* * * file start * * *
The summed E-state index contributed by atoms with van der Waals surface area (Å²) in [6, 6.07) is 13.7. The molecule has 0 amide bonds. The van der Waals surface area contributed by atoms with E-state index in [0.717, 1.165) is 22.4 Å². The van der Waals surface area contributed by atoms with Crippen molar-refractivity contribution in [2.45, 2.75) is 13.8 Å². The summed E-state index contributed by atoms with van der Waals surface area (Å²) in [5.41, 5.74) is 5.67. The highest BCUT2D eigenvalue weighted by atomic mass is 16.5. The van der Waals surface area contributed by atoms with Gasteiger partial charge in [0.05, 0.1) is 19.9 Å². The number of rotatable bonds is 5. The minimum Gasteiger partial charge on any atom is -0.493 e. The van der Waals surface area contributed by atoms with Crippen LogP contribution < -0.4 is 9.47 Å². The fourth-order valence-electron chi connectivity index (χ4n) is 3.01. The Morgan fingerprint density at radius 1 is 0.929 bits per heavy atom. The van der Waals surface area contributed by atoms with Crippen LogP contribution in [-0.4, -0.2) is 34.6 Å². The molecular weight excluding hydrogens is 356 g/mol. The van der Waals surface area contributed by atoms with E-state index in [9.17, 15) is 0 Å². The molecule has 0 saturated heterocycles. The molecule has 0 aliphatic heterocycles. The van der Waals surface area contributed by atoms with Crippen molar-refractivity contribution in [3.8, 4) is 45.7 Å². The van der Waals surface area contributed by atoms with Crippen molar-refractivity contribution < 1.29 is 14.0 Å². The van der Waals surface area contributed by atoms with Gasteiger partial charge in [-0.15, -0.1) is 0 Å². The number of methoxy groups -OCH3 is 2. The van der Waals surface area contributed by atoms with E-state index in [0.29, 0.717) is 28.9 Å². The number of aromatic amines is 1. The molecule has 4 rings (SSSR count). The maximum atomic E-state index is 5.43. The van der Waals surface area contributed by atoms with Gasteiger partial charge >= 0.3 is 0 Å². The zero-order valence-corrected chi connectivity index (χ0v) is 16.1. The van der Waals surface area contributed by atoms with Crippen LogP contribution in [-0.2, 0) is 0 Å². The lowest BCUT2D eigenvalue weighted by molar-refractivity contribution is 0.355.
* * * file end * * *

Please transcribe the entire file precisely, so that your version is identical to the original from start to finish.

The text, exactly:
The summed E-state index contributed by atoms with van der Waals surface area (Å²) in [6, 6.07) is 13.7. The molecule has 0 amide bonds. The van der Waals surface area contributed by atoms with E-state index in [0.717, 1.165) is 22.4 Å². The van der Waals surface area contributed by atoms with Crippen molar-refractivity contribution in [2.45, 2.75) is 13.8 Å². The summed E-state index contributed by atoms with van der Waals surface area (Å²) in [5.41, 5.74) is 5.67. The highest BCUT2D eigenvalue weighted by atomic mass is 16.5. The van der Waals surface area contributed by atoms with Gasteiger partial charge in [0.05, 0.1) is 19.9 Å². The number of rotatable bonds is 5. The minimum Gasteiger partial charge on any atom is -0.493 e. The van der Waals surface area contributed by atoms with Crippen LogP contribution < -0.4 is 9.47 Å². The fourth-order valence-electron chi connectivity index (χ4n) is 3.01. The Morgan fingerprint density at radius 1 is 0.929 bits per heavy atom. The van der Waals surface area contributed by atoms with Crippen LogP contribution in [-0.4, -0.2) is 34.6 Å². The molecular weight excluding hydrogens is 356 g/mol. The van der Waals surface area contributed by atoms with E-state index in [9.17, 15) is 0 Å². The molecule has 0 saturated heterocycles. The molecule has 0 aliphatic heterocycles. The van der Waals surface area contributed by atoms with Crippen molar-refractivity contribution in [3.8, 4) is 45.7 Å². The van der Waals surface area contributed by atoms with Crippen molar-refractivity contribution < 1.29 is 14.0 Å². The van der Waals surface area contributed by atoms with Gasteiger partial charge in [-0.15, -0.1) is 0 Å². The number of methoxy groups -OCH3 is 2. The van der Waals surface area contributed by atoms with E-state index in [0.29, 0.717) is 28.9 Å². The number of aromatic amines is 1. The molecule has 4 rings (SSSR count). The maximum atomic E-state index is 5.43. The van der Waals surface area contributed by atoms with Gasteiger partial charge >= 0.3 is 0 Å². The zero-order valence-corrected chi connectivity index (χ0v) is 16.1. The van der Waals surface area contributed by atoms with Crippen LogP contribution in [-0.2, 0) is 0 Å². The lowest BCUT2D eigenvalue weighted by molar-refractivity contribution is 0.355.